They then pair the fake. You are with a spoofed website that looks exactly like Facebook or another legitimate website.
02:00
They will spoof websites associated with APS
02:05
you regularly use on a mobile phone
02:07
such as Facebook, Pinterest and instagram.
02:12
As I mentioned earlier, these hackers are targeting mobile devices because the U. R L bars are so small.
02:21
So the beginning of the URL, which you will see because it fits into the space in the URL bar, will look legitimate.
02:29
As in this example Here you may see em down facebook dot com,
02:34
and the rest of the URL that is visible to you will be padded with commas, dashes and other characters that do not seem harmful
02:43
and after the padding is the URL for the rial destination.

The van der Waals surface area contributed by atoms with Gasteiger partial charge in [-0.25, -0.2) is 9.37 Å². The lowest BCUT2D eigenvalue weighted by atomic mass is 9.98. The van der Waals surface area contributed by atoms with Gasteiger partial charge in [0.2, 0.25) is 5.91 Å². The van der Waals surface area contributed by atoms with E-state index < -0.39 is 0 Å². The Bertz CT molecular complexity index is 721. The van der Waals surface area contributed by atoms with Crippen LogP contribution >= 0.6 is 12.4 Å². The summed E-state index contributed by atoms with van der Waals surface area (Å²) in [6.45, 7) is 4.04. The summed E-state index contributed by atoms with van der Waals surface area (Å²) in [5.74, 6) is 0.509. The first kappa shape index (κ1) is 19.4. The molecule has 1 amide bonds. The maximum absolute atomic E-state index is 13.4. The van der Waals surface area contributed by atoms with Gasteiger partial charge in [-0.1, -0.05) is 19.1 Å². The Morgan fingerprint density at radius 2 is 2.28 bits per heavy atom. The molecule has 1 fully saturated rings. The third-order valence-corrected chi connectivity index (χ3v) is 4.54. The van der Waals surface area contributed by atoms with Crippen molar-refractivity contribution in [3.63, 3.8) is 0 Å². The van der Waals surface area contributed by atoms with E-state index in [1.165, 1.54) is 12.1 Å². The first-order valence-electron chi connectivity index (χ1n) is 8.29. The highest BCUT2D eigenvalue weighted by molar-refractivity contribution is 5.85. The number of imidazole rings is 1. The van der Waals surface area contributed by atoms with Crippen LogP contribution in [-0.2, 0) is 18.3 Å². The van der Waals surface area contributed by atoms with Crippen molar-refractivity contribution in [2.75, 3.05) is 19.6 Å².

02:49
In the Facebook example here, the rial destination is Ricky talk dot com,
02:54
which is a malicious website and will prompt you to logging.
03:00
The bed actor will now have your credentials
03:04
if you are like most users, you are using the same credentials for your banking, for you shopping and other websites.
03:12
The bad actor will try these credentials against other websites, such as chase dot com, well fargo dot com and others in order to commit fraud.
03:25
Suspicious links
03:28
I know this may seem obvious, but again, on mobile devices we pay less attention,
03:34
and it is not as easy to verify links on mobile device.
03:39
Some people do not even know how
03:42
so. Always try to verify the URL will go directly to the company website
03:47